The Global Tax Expenditure Database collects national reports on tax breaks in 101 countries from 1990 to the present. Based on these data, the development of tax breaks in 38 OECD countries from 1999 to date is examined.
Data check that reporting is often incomplete, even in countries with high GDP and comprehensive tax coverage. For a subset of the 16 OECD countries where (relatively) continuous reporting takes place during this period, consideration is being given to developing tax breaks for private households and companies. This shows that data availability improves over time. A weak positive trend in terms of lost tax revenue can be identified by the development of tax breaks for companies, mainly led by the Netherlands and Ireland. Both countries want to strengthen their business location through generous tax breaks for companies. Tax breaks for private households, above the level of concessions for the average company in the countries under consideration, do not show a significant trend over time, however, for example, tax breaks to avoid private households and companies were overused during the financial crisis. 2008/09. Regular reporting is required at the national level to compare tax breaks between countries and scrutinize their effectiveness, with transparent definitions and unified standards. Regular inspections by a commission with relevant experts will result in consistency and comparability.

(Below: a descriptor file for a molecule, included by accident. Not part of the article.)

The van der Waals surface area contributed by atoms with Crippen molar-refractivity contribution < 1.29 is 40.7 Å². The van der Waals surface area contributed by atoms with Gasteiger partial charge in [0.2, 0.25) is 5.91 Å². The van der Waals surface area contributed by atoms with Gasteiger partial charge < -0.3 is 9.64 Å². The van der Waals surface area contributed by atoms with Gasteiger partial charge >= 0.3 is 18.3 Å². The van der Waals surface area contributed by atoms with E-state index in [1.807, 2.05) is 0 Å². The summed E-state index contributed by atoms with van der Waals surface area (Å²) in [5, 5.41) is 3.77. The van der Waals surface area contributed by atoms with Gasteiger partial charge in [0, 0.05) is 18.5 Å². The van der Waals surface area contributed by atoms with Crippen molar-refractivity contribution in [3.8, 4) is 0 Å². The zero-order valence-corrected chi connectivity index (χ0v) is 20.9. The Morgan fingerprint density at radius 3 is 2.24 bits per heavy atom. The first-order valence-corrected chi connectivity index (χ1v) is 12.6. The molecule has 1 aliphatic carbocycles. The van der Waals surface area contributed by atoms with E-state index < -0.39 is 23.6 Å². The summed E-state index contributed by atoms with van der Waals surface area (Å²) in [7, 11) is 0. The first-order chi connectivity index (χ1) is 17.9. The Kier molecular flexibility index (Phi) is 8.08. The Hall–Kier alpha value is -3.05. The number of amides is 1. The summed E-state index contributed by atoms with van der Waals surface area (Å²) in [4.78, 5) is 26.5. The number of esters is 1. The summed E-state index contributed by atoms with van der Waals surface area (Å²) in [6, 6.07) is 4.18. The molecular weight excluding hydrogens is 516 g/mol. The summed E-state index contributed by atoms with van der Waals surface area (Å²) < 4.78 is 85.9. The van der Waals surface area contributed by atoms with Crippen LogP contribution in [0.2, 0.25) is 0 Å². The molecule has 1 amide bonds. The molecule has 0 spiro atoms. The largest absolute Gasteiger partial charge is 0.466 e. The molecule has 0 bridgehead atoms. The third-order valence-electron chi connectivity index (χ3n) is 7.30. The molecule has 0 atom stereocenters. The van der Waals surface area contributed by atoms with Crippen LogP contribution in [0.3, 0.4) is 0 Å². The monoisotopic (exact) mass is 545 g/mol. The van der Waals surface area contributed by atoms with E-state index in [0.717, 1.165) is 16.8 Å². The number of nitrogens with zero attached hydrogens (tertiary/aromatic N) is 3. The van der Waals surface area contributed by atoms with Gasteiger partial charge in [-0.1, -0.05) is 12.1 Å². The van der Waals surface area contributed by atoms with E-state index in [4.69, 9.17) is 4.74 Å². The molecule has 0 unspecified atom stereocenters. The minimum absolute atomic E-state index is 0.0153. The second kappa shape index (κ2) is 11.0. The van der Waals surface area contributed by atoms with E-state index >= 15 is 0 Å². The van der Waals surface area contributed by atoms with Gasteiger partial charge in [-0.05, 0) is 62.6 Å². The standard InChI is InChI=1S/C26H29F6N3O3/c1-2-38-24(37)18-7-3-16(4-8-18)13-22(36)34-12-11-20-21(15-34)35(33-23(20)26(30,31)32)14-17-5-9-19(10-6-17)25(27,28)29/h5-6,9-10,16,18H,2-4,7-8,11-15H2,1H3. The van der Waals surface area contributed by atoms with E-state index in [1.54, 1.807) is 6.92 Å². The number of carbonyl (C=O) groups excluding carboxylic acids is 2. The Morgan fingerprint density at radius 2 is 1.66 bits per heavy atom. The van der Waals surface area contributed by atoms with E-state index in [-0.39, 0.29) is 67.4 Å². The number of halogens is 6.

Prone to fits of apathy. Unable to type with boxing gloves on. Internet advocate. Avid travel enthusiast. Entrepreneur. Music expert.